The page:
Feeds

NASA greenlights shuttle, gets on with ISS construction

Must be home for the new year, though

High performance access to file storage

NASA's next Shuttle mission is to blast off next Thursday, the space agency confirmed yesterday.

The mission, which will last for 12 days, will see the NASA astronauts undertake yet more of the much delayed construction work on the International Space Station. This time they will "install a new segment of the station's girder-like truss and activate the station's permanent, complex power and cooling systems", NASA says.

The launch has been given the go ahead despite concerns that any delays to either the launch or landing schedule could mean the Shuttle would be in orbit over the end of the year, leaving it vulnerable to a "millennium bug" style date-change software glitch.

The onboard computers are not set up to switch to a new "Day One" when the year ends, but the ground computers are. If it is still in orbit over the new year, the computer could be reset, but that would mean the Shuttle would be flying blind, without navigation updates or vehicle control. Not ideal.

At the end of the mission, ESA astronaut Thomas Reiter will return to Earth aboard Discovery. NASA astronaut Sunita Williams will stay behind for a six month tour of duty on the space station. ®

High performance access to file storage

More from The Register

next story
Elon Musk's LEAKY THRUSTER gas stalls Space Station supply run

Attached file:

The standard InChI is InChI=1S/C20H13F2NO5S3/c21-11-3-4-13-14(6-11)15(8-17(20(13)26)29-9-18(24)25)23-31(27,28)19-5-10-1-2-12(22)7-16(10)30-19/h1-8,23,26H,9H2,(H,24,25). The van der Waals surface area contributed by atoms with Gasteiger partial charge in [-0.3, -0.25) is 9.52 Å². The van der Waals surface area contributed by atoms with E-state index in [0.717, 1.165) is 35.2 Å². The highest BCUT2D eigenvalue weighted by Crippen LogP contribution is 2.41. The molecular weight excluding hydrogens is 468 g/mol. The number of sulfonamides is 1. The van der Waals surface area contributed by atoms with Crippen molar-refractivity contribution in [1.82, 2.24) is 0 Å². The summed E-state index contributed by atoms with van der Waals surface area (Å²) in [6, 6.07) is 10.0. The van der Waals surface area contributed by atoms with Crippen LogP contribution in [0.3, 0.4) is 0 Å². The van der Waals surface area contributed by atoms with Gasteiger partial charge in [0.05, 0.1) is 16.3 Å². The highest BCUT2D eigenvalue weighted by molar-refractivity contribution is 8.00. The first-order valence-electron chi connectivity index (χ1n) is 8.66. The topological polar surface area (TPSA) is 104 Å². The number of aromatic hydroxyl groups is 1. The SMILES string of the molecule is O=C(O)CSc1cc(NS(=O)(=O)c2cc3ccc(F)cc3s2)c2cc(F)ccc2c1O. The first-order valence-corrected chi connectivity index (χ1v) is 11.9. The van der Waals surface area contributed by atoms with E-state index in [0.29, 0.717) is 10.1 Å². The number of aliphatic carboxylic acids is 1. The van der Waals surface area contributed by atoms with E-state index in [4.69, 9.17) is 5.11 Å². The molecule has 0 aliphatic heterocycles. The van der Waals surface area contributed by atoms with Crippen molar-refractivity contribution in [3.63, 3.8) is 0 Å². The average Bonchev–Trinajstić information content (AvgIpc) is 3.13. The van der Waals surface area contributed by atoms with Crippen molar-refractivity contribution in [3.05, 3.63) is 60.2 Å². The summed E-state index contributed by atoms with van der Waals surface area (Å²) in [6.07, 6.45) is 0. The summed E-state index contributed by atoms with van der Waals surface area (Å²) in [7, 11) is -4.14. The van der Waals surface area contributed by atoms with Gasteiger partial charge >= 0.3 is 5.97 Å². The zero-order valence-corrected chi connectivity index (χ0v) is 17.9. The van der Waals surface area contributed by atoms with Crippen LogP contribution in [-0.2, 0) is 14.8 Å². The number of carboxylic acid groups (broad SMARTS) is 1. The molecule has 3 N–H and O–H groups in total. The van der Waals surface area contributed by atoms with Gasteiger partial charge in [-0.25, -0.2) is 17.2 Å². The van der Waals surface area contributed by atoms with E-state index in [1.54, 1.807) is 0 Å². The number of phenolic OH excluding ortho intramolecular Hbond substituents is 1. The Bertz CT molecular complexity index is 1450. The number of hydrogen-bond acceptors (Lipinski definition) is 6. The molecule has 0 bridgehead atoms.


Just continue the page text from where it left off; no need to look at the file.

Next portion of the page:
Helium seeps from Falcon 9 first stage, delays new legs for NASA robonaut
Solar-powered aircraft unveiled for round-the-world flight
It's going to be a slow and sleepy flight for the pilots
Russian deputy PM: 'We are coming to the Moon FOREVER'
Plans to annex Earth's satellite with permanent base by 2030
LOHAN's Punch and Judy show relaunches Thursday
Weather looking good for second pop at test flights
Saturn spotted spawning new FEMTO-MOON
Icy 'Peggy' looks to be leaving the outer rings
Discovery time for 200m WONDER MATERIALS shaved from 4 MILLENNIA... to 4 years
Alloy, Alloy: Boffins in speed-classification breakthrough
India's GPS alternative launches second satellite
Closed satnav system due to have all seven birds aloft by 2016
Curiosity finds not-very-Australian-shaped rock on Mars
File under 'messianic pastries' and move on, people
Top Secret US payload launched into space successfully
Clandestine NRO spacecraft sets off on its unknown mission
prev story

Whitepapers

Securing web applications made simple and scalable
In this whitepaper learn how automated security testing can provide a simple and scalable way to protect your web applications.
Five 3D headsets to be won!
We were so impressed by the Durovis Dive headset we’ve asked the company to give some away to Reg readers.
HP ArcSight ESM solution helps Finansbank
Based on their experience using HP ArcSight Enterprise Security Manager for IT security operations, Finansbank moved to HP ArcSight ESM for fraud management.
The benefits of software based PBX
Why you should break free from your proprietary PBX and how to leverage your existing server hardware.
Mobile application security study
Download this report to see the alarming realities regarding the sheer number of applications vulnerable to attack, as well as the most common and easily addressable vulnerability errors.